THE HAGUE, Netherlands (AP) — The Dutch government on Saturday formally apologized to military personnel sent as UN peacekeepers to defend the Bosnian enclave of Srebrenica with insufficient firepower and manpower to keep the peace.
The soldiers – veterans now – were overrun by more heavily armed Bosnian Serb forces led by General Ratko Mladic, who then massacred 8,000 Muslim men and boys in July 1995, in a massacre that an international war crimes tribunal called genocide.
Prime Minister Mark Rutte addressed hundreds of veterans of the Dutchbat III peacekeeping unit on Saturday at a military base in the central Netherlands and said that after almost 27 years “some words have still not been said”.
“Today, on behalf of the Dutch government, I offer my apologies to all the women and men of Dutchbat III. For you and the people who can’t be there today. With the greatest possible appreciation and respect for the way in which Dutchbat III continued to try to do good under difficult circumstances, even when that was no longer possible,’ said Rutte.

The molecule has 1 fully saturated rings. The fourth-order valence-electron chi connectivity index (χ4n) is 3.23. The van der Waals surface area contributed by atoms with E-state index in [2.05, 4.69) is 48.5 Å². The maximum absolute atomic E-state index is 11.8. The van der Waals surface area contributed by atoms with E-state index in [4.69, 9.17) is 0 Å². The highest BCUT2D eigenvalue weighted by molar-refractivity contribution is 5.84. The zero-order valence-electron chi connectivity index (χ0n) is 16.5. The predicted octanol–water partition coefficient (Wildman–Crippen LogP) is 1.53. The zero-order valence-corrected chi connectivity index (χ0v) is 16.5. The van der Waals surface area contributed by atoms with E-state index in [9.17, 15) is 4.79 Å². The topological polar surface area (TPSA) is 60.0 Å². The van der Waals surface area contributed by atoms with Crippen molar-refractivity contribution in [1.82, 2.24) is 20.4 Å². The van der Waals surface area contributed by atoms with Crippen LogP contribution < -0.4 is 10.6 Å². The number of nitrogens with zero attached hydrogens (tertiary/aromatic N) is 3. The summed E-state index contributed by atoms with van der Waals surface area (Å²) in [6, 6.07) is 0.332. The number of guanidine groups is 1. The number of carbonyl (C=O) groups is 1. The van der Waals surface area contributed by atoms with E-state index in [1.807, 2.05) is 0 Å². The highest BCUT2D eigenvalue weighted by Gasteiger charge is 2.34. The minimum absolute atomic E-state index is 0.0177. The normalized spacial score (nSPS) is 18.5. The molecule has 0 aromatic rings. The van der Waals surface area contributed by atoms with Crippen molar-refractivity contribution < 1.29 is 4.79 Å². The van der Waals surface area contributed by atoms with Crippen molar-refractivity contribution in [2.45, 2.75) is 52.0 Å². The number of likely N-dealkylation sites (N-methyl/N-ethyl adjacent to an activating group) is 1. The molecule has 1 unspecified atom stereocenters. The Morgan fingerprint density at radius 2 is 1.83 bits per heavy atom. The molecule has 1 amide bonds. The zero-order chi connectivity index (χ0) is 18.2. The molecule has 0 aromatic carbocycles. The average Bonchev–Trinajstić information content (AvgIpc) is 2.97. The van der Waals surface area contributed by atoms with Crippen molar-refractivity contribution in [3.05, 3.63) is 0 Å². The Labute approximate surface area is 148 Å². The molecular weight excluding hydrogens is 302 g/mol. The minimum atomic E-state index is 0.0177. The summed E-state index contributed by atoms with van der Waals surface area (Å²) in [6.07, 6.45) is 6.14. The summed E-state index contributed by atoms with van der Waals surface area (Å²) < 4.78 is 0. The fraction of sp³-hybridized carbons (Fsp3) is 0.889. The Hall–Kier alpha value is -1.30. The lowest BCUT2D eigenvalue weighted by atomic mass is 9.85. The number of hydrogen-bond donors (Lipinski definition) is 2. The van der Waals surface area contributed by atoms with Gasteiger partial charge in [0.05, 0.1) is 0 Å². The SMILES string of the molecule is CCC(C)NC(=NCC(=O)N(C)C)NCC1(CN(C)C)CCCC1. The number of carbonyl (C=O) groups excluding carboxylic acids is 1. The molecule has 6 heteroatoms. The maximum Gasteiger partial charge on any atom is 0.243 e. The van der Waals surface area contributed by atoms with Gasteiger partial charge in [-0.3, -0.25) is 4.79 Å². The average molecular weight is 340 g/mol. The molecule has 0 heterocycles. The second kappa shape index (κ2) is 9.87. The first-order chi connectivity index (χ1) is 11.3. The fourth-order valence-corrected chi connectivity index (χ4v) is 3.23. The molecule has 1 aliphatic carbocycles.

The ceremony took place after a report was published last year about the experiences of the approximately 850 men who formed Dutchbat III. The study made recommendations, including that the government make a “collective gesture” to address what it called “the perceived lack of recognition and appreciation given the exceptional circumstances in which the near-impossible has been demanded” from Dutch peacekeepers.
The Netherlands has long struggled with the legacy of the Srebrenica massacre. Then Prime Minister Wim Kok resigned in 2002 after a report harshly criticized the Dutch authorities for sending soldiers into a danger zone without a proper mandate or the weapons needed to protect about 30,000 refugees fleeing to the Dutch base in Eastern Europe. Bosnia had fled.
In 2019, the Supreme Court ruled that the Netherlands is partially responsible for the deaths of approximately 350 Muslim men killed by Bosnian Serb troops during the massacre.
The court ruled that Dutch peacekeepers evacuated the men from their military base near Srebrenica on 13 July 1995, despite the fact that they knew they were “in grave danger of being abused and killed” by Bosnian Serb forces.
The UN has also been criticized for not authorizing NATO air strikes in July 1995 to support the lightly armed Dutch troops when they were attacked.